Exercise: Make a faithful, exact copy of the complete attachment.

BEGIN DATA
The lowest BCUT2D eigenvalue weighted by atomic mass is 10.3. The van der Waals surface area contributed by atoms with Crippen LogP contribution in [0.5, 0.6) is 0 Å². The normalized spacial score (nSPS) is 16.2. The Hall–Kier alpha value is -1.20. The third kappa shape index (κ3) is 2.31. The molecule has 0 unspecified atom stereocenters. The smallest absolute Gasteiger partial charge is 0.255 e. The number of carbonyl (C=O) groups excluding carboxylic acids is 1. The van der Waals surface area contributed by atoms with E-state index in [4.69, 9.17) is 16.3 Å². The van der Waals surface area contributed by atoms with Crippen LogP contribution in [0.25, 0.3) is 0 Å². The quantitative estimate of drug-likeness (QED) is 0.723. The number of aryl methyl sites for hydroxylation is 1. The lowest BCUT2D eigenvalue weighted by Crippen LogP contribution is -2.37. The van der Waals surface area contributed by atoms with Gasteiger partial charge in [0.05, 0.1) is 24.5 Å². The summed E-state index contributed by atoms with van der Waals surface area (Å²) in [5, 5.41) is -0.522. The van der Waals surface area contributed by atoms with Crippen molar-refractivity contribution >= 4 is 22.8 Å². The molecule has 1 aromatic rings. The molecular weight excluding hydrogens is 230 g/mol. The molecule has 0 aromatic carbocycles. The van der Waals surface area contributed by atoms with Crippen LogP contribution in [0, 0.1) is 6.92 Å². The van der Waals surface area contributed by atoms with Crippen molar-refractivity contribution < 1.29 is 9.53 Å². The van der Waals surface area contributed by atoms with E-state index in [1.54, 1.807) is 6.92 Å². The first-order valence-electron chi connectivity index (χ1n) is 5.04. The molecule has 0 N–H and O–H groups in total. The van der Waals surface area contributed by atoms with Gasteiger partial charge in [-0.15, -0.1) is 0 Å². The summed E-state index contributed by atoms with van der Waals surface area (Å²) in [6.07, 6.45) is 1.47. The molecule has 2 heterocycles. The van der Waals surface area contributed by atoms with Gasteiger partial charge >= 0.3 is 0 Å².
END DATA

The lowest BCUT2D eigenvalue weighted by atomic mass is 10.3. The van der Waals surface area contributed by atoms with Crippen LogP contribution in [0.5, 0.6) is 0 Å². The normalized spacial score (nSPS) is 16.2. The Hall–Kier alpha value is -1.20. The third kappa shape index (κ3) is 2.31. The molecule has 0 unspecified atom stereocenters. The smallest absolute Gasteiger partial charge is 0.255 e. The number of carbonyl (C=O) groups excluding carboxylic acids is 1. The van der Waals surface area contributed by atoms with E-state index in [4.69, 9.17) is 16.3 Å². The van der Waals surface area contributed by atoms with Crippen LogP contribution in [0.25, 0.3) is 0 Å². The quantitative estimate of drug-likeness (QED) is 0.723. The number of aryl methyl sites for hydroxylation is 1. The lowest BCUT2D eigenvalue weighted by Crippen LogP contribution is -2.37. The van der Waals surface area contributed by atoms with Gasteiger partial charge in [0.05, 0.1) is 24.5 Å². The summed E-state index contributed by atoms with van der Waals surface area (Å²) in [5, 5.41) is -0.522. The van der Waals surface area contributed by atoms with Crippen molar-refractivity contribution >= 4 is 22.8 Å². The molecule has 1 aromatic rings. The molecular weight excluding hydrogens is 230 g/mol. The molecule has 0 aromatic carbocycles. The van der Waals surface area contributed by atoms with Crippen LogP contribution in [0, 0.1) is 6.92 Å². The van der Waals surface area contributed by atoms with Crippen molar-refractivity contribution < 1.29 is 9.53 Å². The van der Waals surface area contributed by atoms with E-state index in [1.54, 1.807) is 6.92 Å². The first-order valence-electron chi connectivity index (χ1n) is 5.04. The molecule has 0 N–H and O–H groups in total. The van der Waals surface area contributed by atoms with Gasteiger partial charge in [-0.15, -0.1) is 0 Å². The summed E-state index contributed by atoms with van der Waals surface area (Å²) in [6.07, 6.45) is 1.47. The molecule has 2 heterocycles. The van der Waals surface area contributed by atoms with Gasteiger partial charge >= 0.3 is 0 Å².